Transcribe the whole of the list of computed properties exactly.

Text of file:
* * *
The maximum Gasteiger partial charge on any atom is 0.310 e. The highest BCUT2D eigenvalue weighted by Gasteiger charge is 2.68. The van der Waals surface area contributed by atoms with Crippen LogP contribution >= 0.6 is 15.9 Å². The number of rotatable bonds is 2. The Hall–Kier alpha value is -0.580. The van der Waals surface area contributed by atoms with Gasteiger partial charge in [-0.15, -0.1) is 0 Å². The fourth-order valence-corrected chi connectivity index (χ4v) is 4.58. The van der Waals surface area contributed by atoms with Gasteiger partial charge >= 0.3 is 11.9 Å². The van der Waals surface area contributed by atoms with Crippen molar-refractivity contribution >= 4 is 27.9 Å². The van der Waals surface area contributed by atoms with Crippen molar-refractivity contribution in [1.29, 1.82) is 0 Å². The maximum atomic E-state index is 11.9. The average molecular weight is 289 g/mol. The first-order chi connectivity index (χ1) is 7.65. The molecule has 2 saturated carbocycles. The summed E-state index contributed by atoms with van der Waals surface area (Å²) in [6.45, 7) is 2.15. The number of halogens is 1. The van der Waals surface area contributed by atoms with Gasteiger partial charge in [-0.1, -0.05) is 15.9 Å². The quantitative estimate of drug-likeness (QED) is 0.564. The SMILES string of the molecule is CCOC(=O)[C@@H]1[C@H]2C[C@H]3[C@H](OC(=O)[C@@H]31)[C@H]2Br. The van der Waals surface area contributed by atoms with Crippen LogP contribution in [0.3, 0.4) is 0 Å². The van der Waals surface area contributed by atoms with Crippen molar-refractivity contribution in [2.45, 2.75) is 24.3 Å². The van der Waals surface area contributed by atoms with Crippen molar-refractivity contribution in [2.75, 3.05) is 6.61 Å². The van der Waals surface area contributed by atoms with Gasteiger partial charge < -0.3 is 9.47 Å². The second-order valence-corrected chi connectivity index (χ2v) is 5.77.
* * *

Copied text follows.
The maximum Gasteiger partial charge on any atom is 0.310 e. The highest BCUT2D eigenvalue weighted by Gasteiger charge is 2.68. The van der Waals surface area contributed by atoms with Crippen LogP contribution >= 0.6 is 15.9 Å². The number of rotatable bonds is 2. The Hall–Kier alpha value is -0.580. The van der Waals surface area contributed by atoms with Gasteiger partial charge in [-0.15, -0.1) is 0 Å². The fourth-order valence-corrected chi connectivity index (χ4v) is 4.58. The van der Waals surface area contributed by atoms with Gasteiger partial charge >= 0.3 is 11.9 Å². The van der Waals surface area contributed by atoms with Crippen molar-refractivity contribution >= 4 is 27.9 Å². The van der Waals surface area contributed by atoms with Crippen molar-refractivity contribution in [1.29, 1.82) is 0 Å². The maximum atomic E-state index is 11.9. The average molecular weight is 289 g/mol. The first-order chi connectivity index (χ1) is 7.65. The molecule has 2 saturated carbocycles. The summed E-state index contributed by atoms with van der Waals surface area (Å²) in [6.45, 7) is 2.15. The number of halogens is 1. The van der Waals surface area contributed by atoms with Gasteiger partial charge in [-0.1, -0.05) is 15.9 Å². The quantitative estimate of drug-likeness (QED) is 0.564. The SMILES string of the molecule is CCOC(=O)[C@@H]1[C@H]2C[C@H]3[C@H](OC(=O)[C@@H]31)[C@H]2Br. The van der Waals surface area contributed by atoms with Crippen LogP contribution in [0.3, 0.4) is 0 Å². The van der Waals surface area contributed by atoms with Crippen molar-refractivity contribution in [2.45, 2.75) is 24.3 Å². The van der Waals surface area contributed by atoms with Crippen molar-refractivity contribution in [2.75, 3.05) is 6.61 Å². The van der Waals surface area contributed by atoms with Gasteiger partial charge < -0.3 is 9.47 Å². The second-order valence-corrected chi connectivity index (χ2v) is 5.77.